A new study performed by researchers at Washington State University supports what organic food advocates have been saying for years: organic milk offers more health benefits than its conventional counterpart.
Specifically, organic milk was found to contain a better ratio of omega-3 to omega-6 fatty acids. The researchers compared approximately 400 samples of organic and conventional milk side by side, and found that while the conventional milk had an omega-6 to omega-3 ratio of 5.8, the organic milk contained a ratio of 2.3.
This ratio translates to about 62 percent more omega-3 fatty acids in the organic milk. It is established that the lower the ratio of omega-6 to omega-3, the better for our bodies.
The study’s author, Washington State University research associate Donald R. Davis, explains that too many omega-6 fatty acids in one’s diet is linked to an increased risk of inflammation, heart disease, cancer and autoimmune disease. Much of the omega-6 fatty acids consumed in America come from vegetable oils found in processed foods.
Davis says, “In the 50s, 60s and 70s, it was discovered that omega-6 fatty acids decrease cholesterol levels, so it became a bandwagon… but it turns out there’s more to heart disease than just cholesterol levels, and many people think that [omega-6], though it does lower cholesterol, may increase risk for heart disease because of its effects on other mechanisms.”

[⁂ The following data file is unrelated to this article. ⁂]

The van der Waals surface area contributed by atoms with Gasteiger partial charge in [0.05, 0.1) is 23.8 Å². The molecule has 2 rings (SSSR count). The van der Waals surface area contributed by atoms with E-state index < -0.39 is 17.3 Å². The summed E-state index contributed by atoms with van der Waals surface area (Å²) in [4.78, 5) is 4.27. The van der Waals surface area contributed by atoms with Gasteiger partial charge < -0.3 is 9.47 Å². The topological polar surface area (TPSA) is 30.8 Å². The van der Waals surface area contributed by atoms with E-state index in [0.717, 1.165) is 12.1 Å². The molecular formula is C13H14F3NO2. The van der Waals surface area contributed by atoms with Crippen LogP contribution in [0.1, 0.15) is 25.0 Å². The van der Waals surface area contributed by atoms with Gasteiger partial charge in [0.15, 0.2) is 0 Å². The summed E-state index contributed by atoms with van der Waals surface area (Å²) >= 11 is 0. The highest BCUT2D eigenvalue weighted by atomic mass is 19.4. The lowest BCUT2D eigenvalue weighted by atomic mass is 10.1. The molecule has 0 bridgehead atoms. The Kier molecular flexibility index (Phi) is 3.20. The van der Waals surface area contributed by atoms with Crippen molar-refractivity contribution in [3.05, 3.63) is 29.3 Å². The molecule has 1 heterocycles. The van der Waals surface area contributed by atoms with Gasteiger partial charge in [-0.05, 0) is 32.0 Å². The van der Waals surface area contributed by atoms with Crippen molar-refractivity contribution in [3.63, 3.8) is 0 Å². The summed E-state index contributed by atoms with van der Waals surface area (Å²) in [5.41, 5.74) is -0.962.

Omega-3s, on the other hand, are vital for optimal health, and should ideally be higher in our bodies than omega-6s. These fatty acids are associated with heart health, brain health and reduced inflammation. They have also been linked to reduced risk of heart disease and type 2 diabetes.
As to the reason why organic milk contains more omega-3s, Davis points to the fact that organically-raised cows graze on pastures, and the greens they eat provide them with omega-3s. The corn and soy that most conventionally-raised cows eat has the opposite effect.
The Washington State University study was performed using whole milk, and researchers caution that ratios may not be the same in lower-fat varieties. Davis states that as the fats found in whole milk are healthy fats, a growing body of research indicates that drinking full-fat milk may be better for our health than low-fat or skim.
He explains, “The evidence [that low-fat is better] is pretty weak, and there’s quite a bit of evidence that full-fat milk has beneficial properties too. Though the dietary guidelines for the US for many years have recommended reduced fat, I think that will probably change someday.”
So, while organic milk (unless you get it straight from the organic farm) may be somewhat more expensive, the reward in essential omega-3 fatty acids is well worth the cost.
-The Alternative Daily